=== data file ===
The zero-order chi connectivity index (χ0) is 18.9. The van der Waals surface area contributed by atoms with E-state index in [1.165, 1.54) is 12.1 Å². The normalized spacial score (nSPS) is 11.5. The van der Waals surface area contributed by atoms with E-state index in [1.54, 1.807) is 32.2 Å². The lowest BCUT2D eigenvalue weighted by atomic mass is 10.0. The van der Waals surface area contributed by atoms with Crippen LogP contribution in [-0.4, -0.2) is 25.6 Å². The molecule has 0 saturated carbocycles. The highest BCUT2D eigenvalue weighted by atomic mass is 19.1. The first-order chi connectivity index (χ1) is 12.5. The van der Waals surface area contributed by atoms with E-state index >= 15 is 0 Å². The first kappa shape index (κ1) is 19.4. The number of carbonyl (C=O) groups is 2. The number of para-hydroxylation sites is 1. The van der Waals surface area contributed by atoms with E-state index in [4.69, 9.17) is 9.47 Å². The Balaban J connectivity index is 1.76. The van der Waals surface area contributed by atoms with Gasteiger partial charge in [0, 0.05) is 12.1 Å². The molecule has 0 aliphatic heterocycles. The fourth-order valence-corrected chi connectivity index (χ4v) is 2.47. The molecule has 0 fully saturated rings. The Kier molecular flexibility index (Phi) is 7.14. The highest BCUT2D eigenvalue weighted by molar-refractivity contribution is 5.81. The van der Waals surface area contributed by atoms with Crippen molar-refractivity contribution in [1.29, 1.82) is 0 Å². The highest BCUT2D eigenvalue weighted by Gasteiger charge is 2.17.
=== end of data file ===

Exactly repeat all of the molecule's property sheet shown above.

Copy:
The zero-order chi connectivity index (χ0) is 18.9. The van der Waals surface area contributed by atoms with E-state index in [1.165, 1.54) is 12.1 Å². The normalized spacial score (nSPS) is 11.5. The van der Waals surface area contributed by atoms with E-state index in [1.54, 1.807) is 32.2 Å². The lowest BCUT2D eigenvalue weighted by atomic mass is 10.0. The van der Waals surface area contributed by atoms with Crippen LogP contribution in [-0.4, -0.2) is 25.6 Å². The molecule has 0 saturated carbocycles. The highest BCUT2D eigenvalue weighted by atomic mass is 19.1. The first-order chi connectivity index (χ1) is 12.5. The van der Waals surface area contributed by atoms with E-state index >= 15 is 0 Å². The first kappa shape index (κ1) is 19.4. The number of carbonyl (C=O) groups is 2. The number of para-hydroxylation sites is 1. The van der Waals surface area contributed by atoms with E-state index in [4.69, 9.17) is 9.47 Å². The Balaban J connectivity index is 1.76. The van der Waals surface area contributed by atoms with Gasteiger partial charge in [0, 0.05) is 12.1 Å². The molecule has 0 aliphatic heterocycles. The fourth-order valence-corrected chi connectivity index (χ4v) is 2.47. The molecule has 0 fully saturated rings. The Kier molecular flexibility index (Phi) is 7.14. The highest BCUT2D eigenvalue weighted by molar-refractivity contribution is 5.81. The van der Waals surface area contributed by atoms with Crippen molar-refractivity contribution in [1.29, 1.82) is 0 Å². The highest BCUT2D eigenvalue weighted by Gasteiger charge is 2.17.